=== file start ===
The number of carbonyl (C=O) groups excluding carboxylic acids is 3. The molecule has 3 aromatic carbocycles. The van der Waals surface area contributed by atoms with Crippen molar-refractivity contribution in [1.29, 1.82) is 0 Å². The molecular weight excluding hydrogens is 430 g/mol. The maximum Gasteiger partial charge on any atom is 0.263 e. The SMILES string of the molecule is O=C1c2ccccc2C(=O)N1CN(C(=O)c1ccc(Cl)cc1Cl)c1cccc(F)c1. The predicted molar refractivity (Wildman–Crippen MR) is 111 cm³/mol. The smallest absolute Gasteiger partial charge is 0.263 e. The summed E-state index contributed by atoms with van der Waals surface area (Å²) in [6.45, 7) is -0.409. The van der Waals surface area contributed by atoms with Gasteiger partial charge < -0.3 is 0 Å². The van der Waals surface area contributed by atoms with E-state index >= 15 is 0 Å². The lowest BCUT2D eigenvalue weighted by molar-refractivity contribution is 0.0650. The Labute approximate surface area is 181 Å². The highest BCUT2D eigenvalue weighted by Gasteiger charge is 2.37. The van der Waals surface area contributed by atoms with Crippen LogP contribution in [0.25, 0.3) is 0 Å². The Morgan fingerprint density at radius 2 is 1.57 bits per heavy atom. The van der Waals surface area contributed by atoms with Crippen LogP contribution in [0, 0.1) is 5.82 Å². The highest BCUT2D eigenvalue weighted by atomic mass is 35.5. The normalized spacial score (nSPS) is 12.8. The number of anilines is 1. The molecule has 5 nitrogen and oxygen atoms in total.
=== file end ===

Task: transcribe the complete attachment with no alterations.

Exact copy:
The number of carbonyl (C=O) groups excluding carboxylic acids is 3. The molecule has 3 aromatic carbocycles. The van der Waals surface area contributed by atoms with Crippen molar-refractivity contribution in [1.29, 1.82) is 0 Å². The molecular weight excluding hydrogens is 430 g/mol. The maximum Gasteiger partial charge on any atom is 0.263 e. The SMILES string of the molecule is O=C1c2ccccc2C(=O)N1CN(C(=O)c1ccc(Cl)cc1Cl)c1cccc(F)c1. The predicted molar refractivity (Wildman–Crippen MR) is 111 cm³/mol. The smallest absolute Gasteiger partial charge is 0.263 e. The summed E-state index contributed by atoms with van der Waals surface area (Å²) in [6.45, 7) is -0.409. The van der Waals surface area contributed by atoms with Gasteiger partial charge < -0.3 is 0 Å². The van der Waals surface area contributed by atoms with E-state index >= 15 is 0 Å². The lowest BCUT2D eigenvalue weighted by molar-refractivity contribution is 0.0650. The Labute approximate surface area is 181 Å². The highest BCUT2D eigenvalue weighted by Gasteiger charge is 2.37. The van der Waals surface area contributed by atoms with Crippen LogP contribution in [0.25, 0.3) is 0 Å². The Morgan fingerprint density at radius 2 is 1.57 bits per heavy atom. The van der Waals surface area contributed by atoms with Crippen LogP contribution in [0, 0.1) is 5.82 Å². The highest BCUT2D eigenvalue weighted by atomic mass is 35.5. The normalized spacial score (nSPS) is 12.8. The number of anilines is 1. The molecule has 5 nitrogen and oxygen atoms in total.